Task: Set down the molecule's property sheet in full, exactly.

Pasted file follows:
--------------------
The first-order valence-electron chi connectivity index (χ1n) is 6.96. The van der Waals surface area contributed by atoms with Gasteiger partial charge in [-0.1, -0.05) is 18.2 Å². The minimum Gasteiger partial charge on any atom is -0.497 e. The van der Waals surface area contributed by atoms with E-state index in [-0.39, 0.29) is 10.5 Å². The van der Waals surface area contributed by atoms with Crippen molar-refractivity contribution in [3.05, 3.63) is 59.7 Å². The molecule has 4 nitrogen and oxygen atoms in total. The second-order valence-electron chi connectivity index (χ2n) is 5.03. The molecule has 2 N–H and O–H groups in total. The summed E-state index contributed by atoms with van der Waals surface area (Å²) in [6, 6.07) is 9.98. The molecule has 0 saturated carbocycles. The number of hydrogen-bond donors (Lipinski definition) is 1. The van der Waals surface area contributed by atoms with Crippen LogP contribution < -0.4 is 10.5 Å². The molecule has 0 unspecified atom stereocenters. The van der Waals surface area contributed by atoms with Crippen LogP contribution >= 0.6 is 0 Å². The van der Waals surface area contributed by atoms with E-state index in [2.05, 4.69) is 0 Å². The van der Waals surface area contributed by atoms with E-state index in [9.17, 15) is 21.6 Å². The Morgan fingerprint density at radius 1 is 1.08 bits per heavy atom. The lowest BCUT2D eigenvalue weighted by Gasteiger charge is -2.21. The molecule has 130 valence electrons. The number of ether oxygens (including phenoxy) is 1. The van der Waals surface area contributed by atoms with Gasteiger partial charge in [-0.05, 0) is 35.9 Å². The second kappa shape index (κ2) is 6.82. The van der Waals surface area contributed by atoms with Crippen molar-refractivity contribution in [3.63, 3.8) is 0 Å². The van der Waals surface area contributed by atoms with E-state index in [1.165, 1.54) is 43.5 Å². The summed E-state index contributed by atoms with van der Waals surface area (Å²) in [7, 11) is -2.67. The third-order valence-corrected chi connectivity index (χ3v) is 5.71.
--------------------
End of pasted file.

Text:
The first-order valence-electron chi connectivity index (χ1n) is 6.96. The van der Waals surface area contributed by atoms with Gasteiger partial charge in [-0.1, -0.05) is 18.2 Å². The minimum Gasteiger partial charge on any atom is -0.497 e. The van der Waals surface area contributed by atoms with E-state index in [-0.39, 0.29) is 10.5 Å². The van der Waals surface area contributed by atoms with Crippen molar-refractivity contribution in [3.05, 3.63) is 59.7 Å². The molecule has 4 nitrogen and oxygen atoms in total. The second-order valence-electron chi connectivity index (χ2n) is 5.03. The molecule has 2 N–H and O–H groups in total. The summed E-state index contributed by atoms with van der Waals surface area (Å²) in [6, 6.07) is 9.98. The molecule has 0 saturated carbocycles. The number of hydrogen-bond donors (Lipinski definition) is 1. The van der Waals surface area contributed by atoms with Crippen LogP contribution < -0.4 is 10.5 Å². The molecule has 0 unspecified atom stereocenters. The van der Waals surface area contributed by atoms with Crippen LogP contribution >= 0.6 is 0 Å². The van der Waals surface area contributed by atoms with E-state index in [2.05, 4.69) is 0 Å². The van der Waals surface area contributed by atoms with E-state index in [9.17, 15) is 21.6 Å². The Morgan fingerprint density at radius 1 is 1.08 bits per heavy atom. The lowest BCUT2D eigenvalue weighted by Gasteiger charge is -2.21. The molecule has 130 valence electrons. The number of ether oxygens (including phenoxy) is 1. The van der Waals surface area contributed by atoms with Gasteiger partial charge in [-0.05, 0) is 35.9 Å². The second kappa shape index (κ2) is 6.82. The van der Waals surface area contributed by atoms with Crippen molar-refractivity contribution in [3.63, 3.8) is 0 Å². The van der Waals surface area contributed by atoms with E-state index in [1.165, 1.54) is 43.5 Å². The summed E-state index contributed by atoms with van der Waals surface area (Å²) in [7, 11) is -2.67. The third-order valence-corrected chi connectivity index (χ3v) is 5.71.